8. The Christmas Song – Sammy Davis, Jr.
9. Hark! The Herald Angels Sing – Frank Sinatra
10. Rudolph, the Red-Nosed Reindeer – Dean Martin
11. The Christmas Waltz – Frank Sinatra
12. Let It Snow! Let It Snow! Let It Snow! – Dean Martin
13. Have Yourself a Merry Little Christmas – Frank Sinatra
14. Medley: Peace On Earth/Silent Night – Dean Martin
15. Jingle Bells – Sammy Davis, Jr.
16. White Christmas – Dean Martin
17. It Came Upon a Midnight Clear – Frank Sinatra
18. Winter Wonderland – Dean Martin
19. I’ll Be Home For Christmas (If Only In My Dreams) – Frank Sinatra
20. A Marshmallow World – Frank Sinatra
21. Auld Lang Syne – Frank Sinatra
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My Favorite Christmas Recordings #10 Ultra-Lounge Christmas Cocktails Part One & Part Two

Bitter, cynical, and borderline misanthropic for most of the year, I reform for the holiday season and from mid-November to the last minute of Epiphany I’m all about the season.  Readers of Old Road Apples will find themselves under a constant barrage of holiday fare this season–from themed essays to book reviews to a countdown of my very favorite Christmas recordings.

51FnMsu4M8L 51tz5amwdSLWriting this, I’m not sure that I shouldn’t just chuck the list, put these as the the top two, and end this now.  As it stands, these would almost certainly be my “desert island” choices if I could pick just two albums that would have to do it for me for the rest of my days.  All kinds of good stuff is here, jazz and swing, from Dean Martin to Jackie Gleason.  That’s right: Jackie Gleason.  I bought this on a whim, not knowing a lot of the stuff that was on here, and I’m glad that I did–it turns out that there are a lot of songs out there I wanted, but didn’t know that I wanted.  I could write a tremendously long list of all the high points, but the “just the facts, ma’am” on this one is that there are over 40 cuts from big time artists, many of which you’ll never, ever hear on the radio, which makes them worthwhile in and of themselves.

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My Favorite Christmas Recordings #12 Nat King Cole: The Christmas Song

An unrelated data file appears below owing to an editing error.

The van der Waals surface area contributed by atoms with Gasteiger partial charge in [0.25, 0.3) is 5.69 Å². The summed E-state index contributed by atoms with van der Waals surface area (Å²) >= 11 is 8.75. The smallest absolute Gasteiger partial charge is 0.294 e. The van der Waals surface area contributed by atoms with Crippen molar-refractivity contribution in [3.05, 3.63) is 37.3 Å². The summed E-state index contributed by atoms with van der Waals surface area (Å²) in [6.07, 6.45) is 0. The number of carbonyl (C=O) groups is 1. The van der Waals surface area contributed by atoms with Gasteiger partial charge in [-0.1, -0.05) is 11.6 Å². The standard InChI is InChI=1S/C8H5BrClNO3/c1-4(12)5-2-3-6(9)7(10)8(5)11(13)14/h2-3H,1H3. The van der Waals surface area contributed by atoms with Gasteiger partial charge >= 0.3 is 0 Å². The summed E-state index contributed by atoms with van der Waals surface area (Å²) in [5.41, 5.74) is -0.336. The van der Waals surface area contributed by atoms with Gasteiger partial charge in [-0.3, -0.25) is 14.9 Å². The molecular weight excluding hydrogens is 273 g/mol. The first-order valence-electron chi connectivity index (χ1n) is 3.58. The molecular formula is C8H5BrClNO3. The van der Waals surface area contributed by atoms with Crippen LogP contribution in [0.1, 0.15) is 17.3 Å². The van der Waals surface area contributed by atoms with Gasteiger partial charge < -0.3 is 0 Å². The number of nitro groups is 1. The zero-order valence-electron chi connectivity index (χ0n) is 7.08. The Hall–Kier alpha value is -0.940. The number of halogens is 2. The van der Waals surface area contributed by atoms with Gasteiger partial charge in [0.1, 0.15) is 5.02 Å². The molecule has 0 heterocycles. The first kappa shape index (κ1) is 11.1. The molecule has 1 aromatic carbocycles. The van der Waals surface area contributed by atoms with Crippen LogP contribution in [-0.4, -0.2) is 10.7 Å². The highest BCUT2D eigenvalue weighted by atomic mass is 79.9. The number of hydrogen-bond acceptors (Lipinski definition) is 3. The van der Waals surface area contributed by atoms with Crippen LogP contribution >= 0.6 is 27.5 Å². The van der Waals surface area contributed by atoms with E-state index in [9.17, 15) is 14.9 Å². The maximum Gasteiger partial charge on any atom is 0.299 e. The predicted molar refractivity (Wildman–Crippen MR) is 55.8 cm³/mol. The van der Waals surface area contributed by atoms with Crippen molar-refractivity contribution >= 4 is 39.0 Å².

Bitter, cynical, and borderline misanthropic for most of the year, I reform for the holiday season and from mid-November to the last minute of Epiphany I’m all about the season.  Readers of Old Road Apples will find themselves under a constant barrage of holiday fare this season–from themed essays to book reviews to a countdown of my very favorite Christmas recordings.

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The review on Amazon.com says the same thing I was going to say: The Christmas song (Chestnuts roasting on an open fire….) is one of the truly great Christmas songs of all time, rivaled by giant hits like White Christmas, I’ll Be Home For Christmas, and There’s No Place Like Home For The Holidays.  As I mentioned before, this recording–on vinyl–was an element of the foundation of my Christmas music collection and it a must own.  No debate.  Likewise, his cover of Oh Holy Night is so perfect, so reverent, it gives this avowed atheist shivers, if not spiritual ambitions.

The title song is magnificent, capturing the very essence of the season, and Cole’s version is the quintessential recording of it.  The only downside is, on newer versions, the inclusion of the deceased  singer’s ghoulish, computer-generated “duet” with young daughter Natalie.  Yech.

I still like this recording in vinyl–I’ve got the newest version, but it sounds like they’ve been monkeying around with it too much.  The tones are a little cold, and the song order is different–which is jarring but not ultimately damning.  Still, I’d recommend an earlier mix if you can find one, even (especially?) if it means missing the few “extras” added with the record company re-mastered the album

1. The Christmas Song (Merry Christmas to You) [1961 Version]
2. Deck the Hall
3. O Come All Ye Faithful
4. God Rest Ye Merry Gentlemen
5. O Tannenbaum
6. O Little Town of Bethlehem
7. I Saw Three Ships
8. O Holy Night
9. Hark! The Herald Angels Sing
10. A Cradle in Bethlehem
11. Away in a Manger
12. Joy to the World
13. The First Noel
14. Caroling, Caroling
15. Silent Night
16. Buon Natale (Means Merry Christmas to You) [*]
17. All I Want for Christmas (Is My Two Front Teeth) [*]
18. The Happiest Christmas Tree [*]
19. The Christmas Song (Merry Christmas to You) [*]